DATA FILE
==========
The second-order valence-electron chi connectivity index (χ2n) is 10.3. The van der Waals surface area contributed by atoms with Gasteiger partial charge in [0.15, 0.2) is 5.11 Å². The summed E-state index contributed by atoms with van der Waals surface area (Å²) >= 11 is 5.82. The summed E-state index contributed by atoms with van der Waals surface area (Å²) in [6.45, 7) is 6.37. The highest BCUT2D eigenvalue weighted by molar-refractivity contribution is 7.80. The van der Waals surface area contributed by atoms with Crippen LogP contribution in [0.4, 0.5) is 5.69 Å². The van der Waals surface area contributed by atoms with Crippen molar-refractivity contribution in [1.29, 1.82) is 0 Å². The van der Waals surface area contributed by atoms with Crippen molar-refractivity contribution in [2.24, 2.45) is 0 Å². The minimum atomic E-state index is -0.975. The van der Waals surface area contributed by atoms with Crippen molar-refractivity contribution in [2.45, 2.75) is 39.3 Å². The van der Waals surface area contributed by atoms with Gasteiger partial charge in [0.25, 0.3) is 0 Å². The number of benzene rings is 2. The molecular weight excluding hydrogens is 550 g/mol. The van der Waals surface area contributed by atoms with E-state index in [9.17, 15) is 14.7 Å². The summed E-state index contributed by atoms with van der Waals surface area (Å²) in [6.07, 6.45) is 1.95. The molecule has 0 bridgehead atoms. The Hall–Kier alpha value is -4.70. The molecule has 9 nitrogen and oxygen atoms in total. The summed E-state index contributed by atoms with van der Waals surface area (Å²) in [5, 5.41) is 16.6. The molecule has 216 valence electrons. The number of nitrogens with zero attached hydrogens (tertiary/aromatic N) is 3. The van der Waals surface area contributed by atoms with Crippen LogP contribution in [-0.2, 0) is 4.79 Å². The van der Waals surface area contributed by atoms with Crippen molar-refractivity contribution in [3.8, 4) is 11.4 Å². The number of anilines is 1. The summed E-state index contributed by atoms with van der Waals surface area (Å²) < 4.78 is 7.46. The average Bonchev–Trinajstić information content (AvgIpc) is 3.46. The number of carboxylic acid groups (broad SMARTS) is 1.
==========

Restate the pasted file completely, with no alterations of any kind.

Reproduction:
The second-order valence-electron chi connectivity index (χ2n) is 10.3. The van der Waals surface area contributed by atoms with Gasteiger partial charge in [0.15, 0.2) is 5.11 Å². The summed E-state index contributed by atoms with van der Waals surface area (Å²) >= 11 is 5.82. The summed E-state index contributed by atoms with van der Waals surface area (Å²) in [6.45, 7) is 6.37. The highest BCUT2D eigenvalue weighted by molar-refractivity contribution is 7.80. The van der Waals surface area contributed by atoms with Crippen LogP contribution in [0.4, 0.5) is 5.69 Å². The van der Waals surface area contributed by atoms with Crippen molar-refractivity contribution in [1.29, 1.82) is 0 Å². The van der Waals surface area contributed by atoms with Crippen molar-refractivity contribution in [2.24, 2.45) is 0 Å². The minimum atomic E-state index is -0.975. The van der Waals surface area contributed by atoms with Crippen molar-refractivity contribution in [2.45, 2.75) is 39.3 Å². The van der Waals surface area contributed by atoms with Gasteiger partial charge in [0.25, 0.3) is 0 Å². The number of benzene rings is 2. The molecular weight excluding hydrogens is 550 g/mol. The van der Waals surface area contributed by atoms with E-state index in [9.17, 15) is 14.7 Å². The summed E-state index contributed by atoms with van der Waals surface area (Å²) in [6.07, 6.45) is 1.95. The molecule has 0 bridgehead atoms. The Hall–Kier alpha value is -4.70. The molecule has 9 nitrogen and oxygen atoms in total. The summed E-state index contributed by atoms with van der Waals surface area (Å²) in [5, 5.41) is 16.6. The molecule has 216 valence electrons. The number of nitrogens with zero attached hydrogens (tertiary/aromatic N) is 3. The van der Waals surface area contributed by atoms with Crippen LogP contribution in [-0.2, 0) is 4.79 Å². The van der Waals surface area contributed by atoms with Crippen molar-refractivity contribution in [3.8, 4) is 11.4 Å². The number of anilines is 1. The summed E-state index contributed by atoms with van der Waals surface area (Å²) < 4.78 is 7.46. The average Bonchev–Trinajstić information content (AvgIpc) is 3.46. The number of carboxylic acid groups (broad SMARTS) is 1.